dpkg --add-architecture i386
apt-get update && apt-get install -y libc6:i386

wget http://www.mikrotik.com/download/trafr.tgz
tar xzf trafr.tgz

./trafr -s

mv trafr /usr/local/bin/
/usr/local/bin/trafr -s | suricata -c /etc/suricata/suricata.yaml -r /dev/stdin

Now we check that the traffic arrives in Suricata, for this we perform in the next terminal: You

tail -f /var/log/suricata/fast.log

should see a smart scrolling of meaningful text - a log for receiving traffic of meerkaty.

It is also useful to make sure that Suricata not only receives traffic, but also analyzes:

tail -f /var/log/suricata/eve.json

This is the very output of events from Suricata in JSON format that we will feed to Filebeat.

Elasticsearch + Filebeat + Kibana 6.5

Install the PGP key required to use the Elastic repository and install the necessary dependencies: Please note that Java version 8. Everything above 8 is not supported. Therefore, if you have previously managed to install more recent Java, demolish it and put 8. Make sure that Java is installed as it should: We get something like this output:

wget -qO - https://artifacts.elastic.co/GPG-KEY-elasticsearch | sudo apt-key add -
echo "deb https://artifacts.elastic.co/packages/6.x/apt stable main" | sudo tee -a /etc/apt/sources.list.d/elastic-6.x.list
apt-get update && apt-get install -y openjdk-8-jre apt-transport-https wget nginx

java -version

java version "1.8.0_191"
Java (TM) SE Runtime Environment (build 1.8.0_191-b12)
Java HotSpot (TM) 64-Bit Server VM (build 25.191-b12, mixed mode)

Create a username and password to access Kibana. Instead of admin, select something that suits your taste:

echo "admin:`openssl passwd -apr1`" | sudo tee -a /etc/nginx/htpasswd.users

Since ELK will run on localhost, configure the reverse proxy in nginx:

nano /etc/nginx/sites-available/kibana
server {
listen 80;

server_name suricata.server;

auth_basic "Restricted Access";
auth_basic_user_file /etc/nginx/htpasswd.users;

location / {
proxy_pass localhost : 5601;
proxy_http_version 1.1;
proxy_set_header Upgrade $ http_upgrade;
proxy_set_header Connection 'upgrade';
proxy_set_header Host $ host;
proxy_cache_bypass $ http_upgrade;

rm /etc/nginx/sites-enabled/default
ln -s /etc/nginx/sites-available/kibana /etc/nginx/sites-enabled/kibana

Restart nginx:

systemctl restart nginx

Put Elasticsearch:

apt-get install -y elasticsearch

Turn on autorun when booting the OS: Run: Check if the hardware has risen: Depending on the performance of your piece of hardware, it may take some time to start the ES. If we get connection refused , then just repeat the request and wait until we get something like a response:

systemctl daemon-reload
systemctl enable elasticsearch.service

systemctl start elasticsearch.service

curl -X GET "localhost:9200/"

"Name": "lcZuxxm",
"cluster_name": "elasticsearch",
"cluster_uuid": "kmJHqJnlQe2Rk7F-CRi4EA",
"version": {
"number": "6.5.1",
"build_flavor": "default",
“Build_type”: “deb”,
“build_hash”: “8c58350”,
“build_date”: “2018-11-16T02: 22: 42.182257Z”,
“build_snapshot”: false,
“lucene_version”: “7.5.0”,
“ minimum_wire_compatibility_version ":" 5.6.0 ",
" minimum_index_compatibility_version ":" 5.0.0 "
" tagline ":" You Know, for Search "

Put Kibana: Enable

apt-get install -y kibana

autorun when booting the OS: Start: Now you can go to (of course, the IP address is the one that was assigned to your car with meerkat). The Kibana title page should open. Put the Filebeat: Enable autorun when booting the OS: Enable the Suricata module included in the Filebeat module set: Install the Suricata plugins in Elasticsearch: See UPD on May 22, 2019. Restarting Elasticsearch: Perform the initial Filebeat configuration, at the same time loading the templates in Kibana: Check that Filebeat found /var/log/suricata/eve.json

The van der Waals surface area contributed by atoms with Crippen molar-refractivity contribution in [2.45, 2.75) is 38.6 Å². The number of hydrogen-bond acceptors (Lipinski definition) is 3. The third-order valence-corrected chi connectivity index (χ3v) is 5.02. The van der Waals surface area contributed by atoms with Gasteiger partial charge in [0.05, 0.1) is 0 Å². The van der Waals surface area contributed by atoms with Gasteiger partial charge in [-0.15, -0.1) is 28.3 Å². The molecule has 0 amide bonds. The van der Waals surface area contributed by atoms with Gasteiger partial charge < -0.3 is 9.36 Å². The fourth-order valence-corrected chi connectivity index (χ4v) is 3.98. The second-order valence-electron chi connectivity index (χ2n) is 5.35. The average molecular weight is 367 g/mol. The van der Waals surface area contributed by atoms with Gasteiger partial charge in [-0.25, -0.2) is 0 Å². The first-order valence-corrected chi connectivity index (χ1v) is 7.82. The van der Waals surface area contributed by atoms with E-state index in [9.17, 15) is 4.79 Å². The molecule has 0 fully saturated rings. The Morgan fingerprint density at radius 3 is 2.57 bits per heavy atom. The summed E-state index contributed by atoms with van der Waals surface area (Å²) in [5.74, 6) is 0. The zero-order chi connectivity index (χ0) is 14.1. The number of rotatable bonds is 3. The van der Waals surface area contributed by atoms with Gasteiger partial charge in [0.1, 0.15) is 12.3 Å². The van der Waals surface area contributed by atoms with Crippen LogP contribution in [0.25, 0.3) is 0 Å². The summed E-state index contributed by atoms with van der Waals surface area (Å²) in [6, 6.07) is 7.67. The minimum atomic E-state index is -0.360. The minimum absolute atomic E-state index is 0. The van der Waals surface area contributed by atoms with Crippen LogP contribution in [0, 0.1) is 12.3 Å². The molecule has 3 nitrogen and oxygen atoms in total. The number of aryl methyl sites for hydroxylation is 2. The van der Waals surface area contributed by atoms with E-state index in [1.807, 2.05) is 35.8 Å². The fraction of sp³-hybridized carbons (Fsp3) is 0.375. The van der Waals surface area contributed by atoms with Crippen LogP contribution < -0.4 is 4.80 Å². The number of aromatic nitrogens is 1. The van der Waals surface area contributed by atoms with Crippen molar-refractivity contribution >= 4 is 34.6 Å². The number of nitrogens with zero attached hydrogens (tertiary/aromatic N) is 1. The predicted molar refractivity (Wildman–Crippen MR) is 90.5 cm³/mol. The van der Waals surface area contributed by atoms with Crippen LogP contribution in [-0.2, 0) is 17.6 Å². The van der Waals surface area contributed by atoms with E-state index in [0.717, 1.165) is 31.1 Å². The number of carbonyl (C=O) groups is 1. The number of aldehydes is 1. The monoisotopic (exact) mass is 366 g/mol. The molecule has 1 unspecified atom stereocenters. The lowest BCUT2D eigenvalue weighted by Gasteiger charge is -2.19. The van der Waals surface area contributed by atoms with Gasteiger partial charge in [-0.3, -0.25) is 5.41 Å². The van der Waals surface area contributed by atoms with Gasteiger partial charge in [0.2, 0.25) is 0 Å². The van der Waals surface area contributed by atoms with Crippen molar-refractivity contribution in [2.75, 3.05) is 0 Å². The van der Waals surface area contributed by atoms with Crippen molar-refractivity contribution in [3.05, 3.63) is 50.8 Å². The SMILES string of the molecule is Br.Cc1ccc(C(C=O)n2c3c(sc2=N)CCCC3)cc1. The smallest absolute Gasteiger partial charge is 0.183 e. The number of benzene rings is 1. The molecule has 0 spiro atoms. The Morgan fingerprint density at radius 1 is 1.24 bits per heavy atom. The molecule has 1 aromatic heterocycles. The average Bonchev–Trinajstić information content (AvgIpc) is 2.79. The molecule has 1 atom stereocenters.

systemctl daemon-reload
systemctl enable kibana.service

systemctl start kibana.service

apt-get install -y filebeat

systemctl daemon-reload
systemctl enable filebeat

filebeat modules enable suricata

/usr/share/elasticsearch/bin/elasticsearch-plugin install ingest-geoip
/usr/share/elasticsearch/bin/elasticsearch-plugin install ingest-user-agent

systemctl restart elasticsearch.service

filebeat setup -e

and processes it, to do this, run Filebeat in a mode of displaying data with a publish marker :

filebeat -e -d "publish"

The first is the json-formatted output of Filebeat itself, then the simple text output of its logs, and only after some time the output from Suricata, so wait and see that everything works. After that, interrupt Filebeat and return to bash.

Enable autorun when booting the OS: Start Filebeat: Go to Kibana, select Dashboard from the menu on the left, select the filebeat- * index . Again choose Dashboard, select [Suricata] Alert Overview from the list and should get something like this:

systemctl daemon-reload
systemctl enable filebeat.service

systemctl start filebeat.service



Do not forget the logrotate, and not that no matter how capacious the hard drive, Suricata will score it very quickly:

nano /etc/logrotate.d/suricata
/var/log/suricata/*.log /var/log/suricata/*.json
rotate 3
/ bin / kill -HUP `cat /var/run/suricata.pid 2> / dev / null` 2> / dev / null || true

In addition, there were rumors that someone regularly has a sniffer in Mikrotik with the status of running and stops sending traffic. Then we write a script to restart the sniffer and run it on a schedule:

/tool sniffer stop
:delay 30s
/tool sniffer start


Frankly, I'm not quite happy with the stability of the above bundle. Namely: it is worth rebooting, and miracles begin. Once I stopped processing all the rules except the pair. I had to reinstall everything. The second time Elasticsearch stopped receiving data from Filebeat at all, and had to roll back to the snapshot state before rebooting.

These problems have not yet decided.

In addition, plans to implement IPS on the basis of IP-addresses of villains identified by Suricata transferred to Mikrotik.

UPD: Accusations of instability are cleared. My conclusion about stopping rule processing was wrong. In fact, the reason for the emptiness in Dashboard after a reboot is due to the fact that Filebeat and Elasticsearch take quite a lot of time to parse a multi-gigabyte json file from meerkats. If you open the Dashboard with events for the period, which includes the date of creation of the eve.json file , you can see how the columns of the chart grow as the file is processed. Along with the processed events, there are also alerts in the corresponding Dashboard. In addition, the sniffer in RouterOS on x86 did not hang even once.

UPD dated May 22, 2019 : Starting with Elasticsearch 6.7, the ingest-geoip and ingest-user-agent plugins are converted to modules. Accordingly, the item with their installation is skipped.

Also, when updating, get the Elasticsearch launch error. You will see an error in the logs:

expected database [GeoLite2-ASN.mmdb] to not exist in [/ etc / elasticsearch / ingest-geoip]

To restore performance perform:

/usr/share/elasticsearch/bin/elasticsearch-plugin remove --purge ingest-geoip